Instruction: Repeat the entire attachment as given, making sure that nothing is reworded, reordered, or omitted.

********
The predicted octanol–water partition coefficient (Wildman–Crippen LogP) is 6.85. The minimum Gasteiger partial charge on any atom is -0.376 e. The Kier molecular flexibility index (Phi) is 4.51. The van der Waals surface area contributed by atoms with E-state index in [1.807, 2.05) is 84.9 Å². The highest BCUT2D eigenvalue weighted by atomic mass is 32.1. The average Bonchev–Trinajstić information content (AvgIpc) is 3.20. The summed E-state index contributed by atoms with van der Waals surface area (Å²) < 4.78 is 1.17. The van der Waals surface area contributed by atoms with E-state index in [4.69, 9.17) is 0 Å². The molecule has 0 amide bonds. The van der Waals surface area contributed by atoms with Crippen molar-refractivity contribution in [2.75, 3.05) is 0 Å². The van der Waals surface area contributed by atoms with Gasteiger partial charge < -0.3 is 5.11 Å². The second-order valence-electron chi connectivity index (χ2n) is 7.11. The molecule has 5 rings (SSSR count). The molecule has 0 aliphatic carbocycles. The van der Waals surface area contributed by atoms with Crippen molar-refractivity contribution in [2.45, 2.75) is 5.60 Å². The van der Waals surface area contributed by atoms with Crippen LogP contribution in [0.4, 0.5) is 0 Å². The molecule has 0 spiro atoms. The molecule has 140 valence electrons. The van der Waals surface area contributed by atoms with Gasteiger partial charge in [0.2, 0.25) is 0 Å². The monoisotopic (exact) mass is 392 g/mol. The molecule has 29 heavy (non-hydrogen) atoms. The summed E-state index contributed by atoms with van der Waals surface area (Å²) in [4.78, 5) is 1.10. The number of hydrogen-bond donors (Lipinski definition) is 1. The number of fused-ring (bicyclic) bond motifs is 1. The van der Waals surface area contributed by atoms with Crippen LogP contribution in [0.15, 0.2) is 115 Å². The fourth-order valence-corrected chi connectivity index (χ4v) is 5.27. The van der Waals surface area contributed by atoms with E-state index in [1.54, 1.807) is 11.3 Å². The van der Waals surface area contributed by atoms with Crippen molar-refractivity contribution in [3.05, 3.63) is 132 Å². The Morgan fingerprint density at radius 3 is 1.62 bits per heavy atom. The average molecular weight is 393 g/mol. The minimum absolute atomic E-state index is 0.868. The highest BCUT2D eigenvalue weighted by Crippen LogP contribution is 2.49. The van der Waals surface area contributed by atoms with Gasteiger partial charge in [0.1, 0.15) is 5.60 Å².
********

The predicted octanol–water partition coefficient (Wildman–Crippen LogP) is 6.85. The minimum Gasteiger partial charge on any atom is -0.376 e. The Kier molecular flexibility index (Phi) is 4.51. The van der Waals surface area contributed by atoms with E-state index in [1.807, 2.05) is 84.9 Å². The highest BCUT2D eigenvalue weighted by atomic mass is 32.1. The average Bonchev–Trinajstić information content (AvgIpc) is 3.20. The summed E-state index contributed by atoms with van der Waals surface area (Å²) < 4.78 is 1.17. The van der Waals surface area contributed by atoms with E-state index in [4.69, 9.17) is 0 Å². The molecule has 0 amide bonds. The van der Waals surface area contributed by atoms with Crippen molar-refractivity contribution in [2.75, 3.05) is 0 Å². The van der Waals surface area contributed by atoms with Gasteiger partial charge < -0.3 is 5.11 Å². The second-order valence-electron chi connectivity index (χ2n) is 7.11. The molecule has 5 rings (SSSR count). The molecule has 0 aliphatic carbocycles. The van der Waals surface area contributed by atoms with Crippen molar-refractivity contribution in [2.45, 2.75) is 5.60 Å². The van der Waals surface area contributed by atoms with Crippen LogP contribution in [0.4, 0.5) is 0 Å². The molecule has 0 spiro atoms. The molecule has 140 valence electrons. The van der Waals surface area contributed by atoms with Gasteiger partial charge in [0.2, 0.25) is 0 Å². The monoisotopic (exact) mass is 392 g/mol. The molecule has 29 heavy (non-hydrogen) atoms. The summed E-state index contributed by atoms with van der Waals surface area (Å²) in [4.78, 5) is 1.10. The number of hydrogen-bond donors (Lipinski definition) is 1. The number of fused-ring (bicyclic) bond motifs is 1. The van der Waals surface area contributed by atoms with Crippen LogP contribution in [0.15, 0.2) is 115 Å². The fourth-order valence-corrected chi connectivity index (χ4v) is 5.27. The van der Waals surface area contributed by atoms with E-state index in [1.54, 1.807) is 11.3 Å². The van der Waals surface area contributed by atoms with Crippen molar-refractivity contribution in [3.05, 3.63) is 132 Å². The Morgan fingerprint density at radius 3 is 1.62 bits per heavy atom. The average molecular weight is 393 g/mol. The minimum absolute atomic E-state index is 0.868. The highest BCUT2D eigenvalue weighted by Crippen LogP contribution is 2.49. The van der Waals surface area contributed by atoms with Gasteiger partial charge in [0.1, 0.15) is 5.60 Å².